According to The United Church Archives, there were 19 missionaries in The West China Mission Field in 1901. By 1917, there were 177 persons, of whom 67 were married women. These married women rarely received recognition for the heavy load they carried, managing home and children as well as developing programmes to reach local women and girls. My maternal grandmother, Agnes Gregg Davis Annis was one of these silent partners.
At the age of 3, Agnes’ newly-widowed father placed her in an orphanage. She lived there until she was 12. Adopted then, she was educated and trained as a nurse in Peterborough Ontario. A member of George Street United Church, Agnes met my grandfather Stanley Annis, when he was a student minister there. After what my grandfather terms ‘four tender years of waiting and anticipation’, they married. Together they traveled to Hartford Connecticut where my grandfather prepared for the mission field.
My mother, Mary Irene Annis, was born in Peterborough Ontario on August 20th, 1916. Stanley, Agnes and Mary then travelled across Canada by train and to China on board The Empress of Russia. They were on an adventure, bolstered by strong beliefs, their own youth and the company of similar adventurers in their company. From Shanghai, a river steamer took them up the Yangtze until the dangerous rapids prevented further passage, when they transferred to a Chinese junk. Mary, my mother said, “The Chinese junks were hauled by trackers on the rocky banks of the river. About fifty-five half-naked men dragged the boat by long plaited bamboo lines. They had to scramble along the precipitous rocky shore, sometimes on hands and knees, others with footholds only for their toes. Some had grass sandals, some were barefooted.” Then came the 11-day journey from Chungking to Chengtu on sedan chairs called The Overland Limited.
My grandparents spent the required two years in Chengtu learning the language. At this time in Chengtu, there was fierce fighting. The streets were littered with refuse, stagnant water, and dead bodies. During the hot summer months the mission families to the mountains to escape the heat of the city.
Agnes gave birth to two sons, Edward and Harold. Harold, in infancy developed malaria. A fourth child Lloyd was born in Chunchow. Yet Harold’s illness continued to plague him. On advice from doctors, Agnes and Stanley went on furlough in order to take Harold to Sick Children’s Hospital in Toronto, where he spent three months.
The year of furlough over, the family returned to the field. They travelled on The Empress of Asia with Dr. Anderson’s family, the Sopers and Dr. Williams’ family. Appointed to Chungking, Agnes assumed the role of matron to the Chungking Canadian School.
The increasing instability between the National Revolutionary Army and all foreign interests spilled into the Annis family. My mother, described how her family was awakened by the household staff and told to flee. They escaped to the river and hid in the bulrushes as their house was ransacked. Everything was taken. Even the stairs were torn from the walls to see if anything was hidden. They were left with only their night clothes. All mission workers were withdrawn to Shanghai. Stanley tried to return but was turned back due to continued violence against foreigners. The children attended French school for four months, then the family went to the mountains. My mother said, “Father was in need of a rest and spent much of his time sitting outside among the shade of the bamboo trees. Harold was not well either at this time, a relapse from the earlier bout of malaria.” In a letter, Retta Kilborn lamented the fear that “our people will lose heart and that when the way is open to return, there will not be enough who want to go back.”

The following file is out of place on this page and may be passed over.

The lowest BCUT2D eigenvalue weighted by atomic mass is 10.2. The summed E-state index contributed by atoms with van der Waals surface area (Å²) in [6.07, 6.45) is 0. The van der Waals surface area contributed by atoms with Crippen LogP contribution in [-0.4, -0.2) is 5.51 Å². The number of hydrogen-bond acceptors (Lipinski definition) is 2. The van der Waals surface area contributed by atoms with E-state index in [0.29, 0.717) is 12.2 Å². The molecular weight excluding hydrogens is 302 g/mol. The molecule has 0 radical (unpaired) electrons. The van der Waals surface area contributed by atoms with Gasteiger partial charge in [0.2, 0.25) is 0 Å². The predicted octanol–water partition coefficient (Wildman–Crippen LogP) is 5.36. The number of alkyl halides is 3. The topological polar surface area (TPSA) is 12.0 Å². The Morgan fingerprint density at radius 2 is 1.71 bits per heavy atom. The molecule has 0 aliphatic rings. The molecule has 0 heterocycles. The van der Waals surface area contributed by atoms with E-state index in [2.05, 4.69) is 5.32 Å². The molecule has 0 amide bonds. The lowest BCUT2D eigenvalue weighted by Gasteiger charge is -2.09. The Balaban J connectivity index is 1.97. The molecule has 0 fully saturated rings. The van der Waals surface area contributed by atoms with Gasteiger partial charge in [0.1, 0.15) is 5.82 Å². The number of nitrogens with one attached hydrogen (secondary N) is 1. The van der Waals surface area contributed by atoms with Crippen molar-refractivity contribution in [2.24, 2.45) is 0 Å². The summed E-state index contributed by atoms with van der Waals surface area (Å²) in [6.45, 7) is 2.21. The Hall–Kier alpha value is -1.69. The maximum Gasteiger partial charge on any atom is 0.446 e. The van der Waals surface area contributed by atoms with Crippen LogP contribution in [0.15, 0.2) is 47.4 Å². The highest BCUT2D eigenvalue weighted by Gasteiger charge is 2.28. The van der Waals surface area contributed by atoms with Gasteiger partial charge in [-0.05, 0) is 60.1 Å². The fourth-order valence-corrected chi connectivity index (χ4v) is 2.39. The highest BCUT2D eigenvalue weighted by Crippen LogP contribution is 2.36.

The Annis family returned to Canada. My mother noted she and her brothers knew their father was not well. They spent the summer at Ocean Park, a church camp south of Vancouver. With a year in Vancouver where the children attended school, Stanley considered whether to return to the mission field. In 1927 he resigned and entered ministry with the newly formed United Church of Canada.
Stanley and Agnes served in Cardston Alberta, then Sprucedale near Parry Sound. In Thornbury Ontario, a son William was born. In Toronto at Woodbine United Church Agnes organized soup kitchens and provided sandwiches at the door for the destitute. The minister’s salary was often decreased because of lack of funds. The church lost the manse to the bank and the family rented a home across the street. My grandmother was heard to say they were missionaries at home for times were difficult for everyone. In 1937, Stanley and Agnes moved to Markdale Ontario, serving a three point charge. It was here my mother Mary Annis, met my father, Nelson Armstrong.
Then in the winter of 1938, Harold, succumbed to the fallout of malaria at the age of 19. His kidneys simply wore out. Agnes seemed to lose heart. Lloyd, her second youngest son said she was never quite the same again.
The eleven years in the mission field marked Agnes’ life as the woman, the mother who had lived in China. As she and Stanley served in ministry, they continued to be introduced as having served in China and were asked to share the message and the life they had experienced. But the effects of that time took its toll. Agnes died of a stroke at 61 in 1948.
My grandmother’s story continues to touch our lives generations later. My mother told me about being carried in baskets on the backs of men. My grandmother told her memories with small wooden figurines that now belong to her great grandchildren. I tell my grandmother’s story, but it is now influenced by my own experiences. In this age of optimal choices, I remember she had few to make. She followed her dutiful path. This is a legacy of which I am very proud.
Annis Lynn Armstrong Wyvill
Author of Agnes Annis, Mother and Missionary